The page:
It was a Thursday night in 2001. My friends and I were gathered in a dark, dormitory lounge in Ithaca, NY. Ithaca didn’t carry UPN, so my mother would tape three episodes of Buffy The Vampire Slayer on VHS and mail them to me at college so my friends and I could watch. Everyone had heard about this “Buffy musical,” but we were skeptical. A musical? Seriously? Had Joss Whedon lost his damn mind?
And then, Sarah Michelle Gellar sang her first note, and the world changed.
We sat in the dark, delighted by the clever lyrics, stunned by Amber Benson’s beautiful voice, and enthralled with the story. The people of Sunnydale were randomly bursting into song, and sometimes bursting into flame. A demon was forcing everyone to sing their darkest emotional secrets, sometimes in a retro pastiche that’s never going to be a breakaway pop hit. Xander and Anya revealed their mutual fear of getting married, Giles soliloquized about leaving Buffy on her own, and Tara discovered that Willow had been using magic to alter her memory.
In the climactic number “Something To Sing About,” Buffy finally admitted the secret she’d been keeping from her friends this whole time: When they resurrected her at the start of the season, they ripped her out of Heaven, not some Hell dimension.
And of course, this happened:
It was 15 years ago today that “Once More With Feeling” premiered. It was the first time a musical television episode didn’t feel like a gimmick. There was nothing spoofy about it because, although witty, it was produced in complete earnest. There was a reason why people were singing rather than “just because we can do it.” In an episode about a lack of communication, music was a unique way to force that communication. The plot–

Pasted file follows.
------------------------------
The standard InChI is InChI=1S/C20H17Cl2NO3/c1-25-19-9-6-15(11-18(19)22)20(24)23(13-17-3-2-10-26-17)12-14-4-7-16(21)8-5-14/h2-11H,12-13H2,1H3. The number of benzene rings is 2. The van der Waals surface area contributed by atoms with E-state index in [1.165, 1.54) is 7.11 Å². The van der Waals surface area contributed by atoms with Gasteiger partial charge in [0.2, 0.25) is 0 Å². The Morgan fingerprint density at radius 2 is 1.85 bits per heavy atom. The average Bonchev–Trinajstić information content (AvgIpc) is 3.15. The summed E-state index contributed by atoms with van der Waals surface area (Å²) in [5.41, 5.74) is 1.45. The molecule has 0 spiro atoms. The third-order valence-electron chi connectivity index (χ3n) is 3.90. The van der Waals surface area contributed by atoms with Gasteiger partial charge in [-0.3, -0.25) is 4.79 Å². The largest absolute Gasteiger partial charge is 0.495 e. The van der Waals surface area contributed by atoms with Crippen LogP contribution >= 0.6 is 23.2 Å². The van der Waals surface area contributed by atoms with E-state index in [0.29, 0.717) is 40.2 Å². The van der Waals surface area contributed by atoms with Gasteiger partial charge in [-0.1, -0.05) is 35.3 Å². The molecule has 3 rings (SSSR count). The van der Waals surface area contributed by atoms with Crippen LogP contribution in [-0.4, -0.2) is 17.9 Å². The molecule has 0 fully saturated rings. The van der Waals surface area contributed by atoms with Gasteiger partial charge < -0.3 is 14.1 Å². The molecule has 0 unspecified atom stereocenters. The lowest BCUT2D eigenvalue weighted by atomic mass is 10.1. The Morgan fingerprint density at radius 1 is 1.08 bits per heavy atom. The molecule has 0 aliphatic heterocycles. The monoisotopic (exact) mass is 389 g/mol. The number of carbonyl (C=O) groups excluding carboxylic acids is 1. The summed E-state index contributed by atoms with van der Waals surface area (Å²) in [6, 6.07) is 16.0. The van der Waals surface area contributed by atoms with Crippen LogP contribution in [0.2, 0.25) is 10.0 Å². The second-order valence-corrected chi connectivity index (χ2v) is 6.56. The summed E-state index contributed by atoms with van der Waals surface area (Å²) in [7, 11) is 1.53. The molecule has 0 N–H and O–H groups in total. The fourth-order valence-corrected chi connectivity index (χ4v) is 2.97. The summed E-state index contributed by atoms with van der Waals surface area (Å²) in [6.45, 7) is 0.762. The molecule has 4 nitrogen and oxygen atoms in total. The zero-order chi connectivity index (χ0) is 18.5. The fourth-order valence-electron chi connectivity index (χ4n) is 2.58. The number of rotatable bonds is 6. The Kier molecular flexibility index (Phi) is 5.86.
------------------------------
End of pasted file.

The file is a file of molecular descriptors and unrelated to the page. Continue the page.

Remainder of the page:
Sorry, I’m getting distracted by that GIF.
The plot was deeply integrated into the overall story, and it brought to light the issues these characters had kept inside all season long. It was a pivotal episode to so many storylines. It was the first time the audience learned that Xander had doubts about Anya which culminated in him leaving her at the altar later that season. Giles and Tara both decided that they needed to make the difficult decision to leave loved ones behind. We were all stunned (and delighted and maybe even a little turned on) when Buffy and Spike kissed, which started an entirely new B-plot that was so right yet so wrong. Although as an audience we wanted to see Buffy with Spike, we also knew that she would never love him like he loved her. And at the end of the series, when she tells Spike she loves him, he replies with, “No you don’t. But thanks for saying it.” To this day, it’s still heart-wrenching and beautiful.
15 years later, Buffy fans still remember “Once More With Feeling” fondly. They still rewatch the episode on its own. They still play the soundtracks in their cars. They still sing the songs at karaoke night. They still put on secret underground productions because 20th Century Fox won’t release stage performance rights. They still create ballet choreography for Willow to “Under Your Spell.”
Oh, that’s just me? Hmm.
What made “Once More With Feeling” special to you? Share your favorite moments in the comments!
Image credits: 20th Century Fox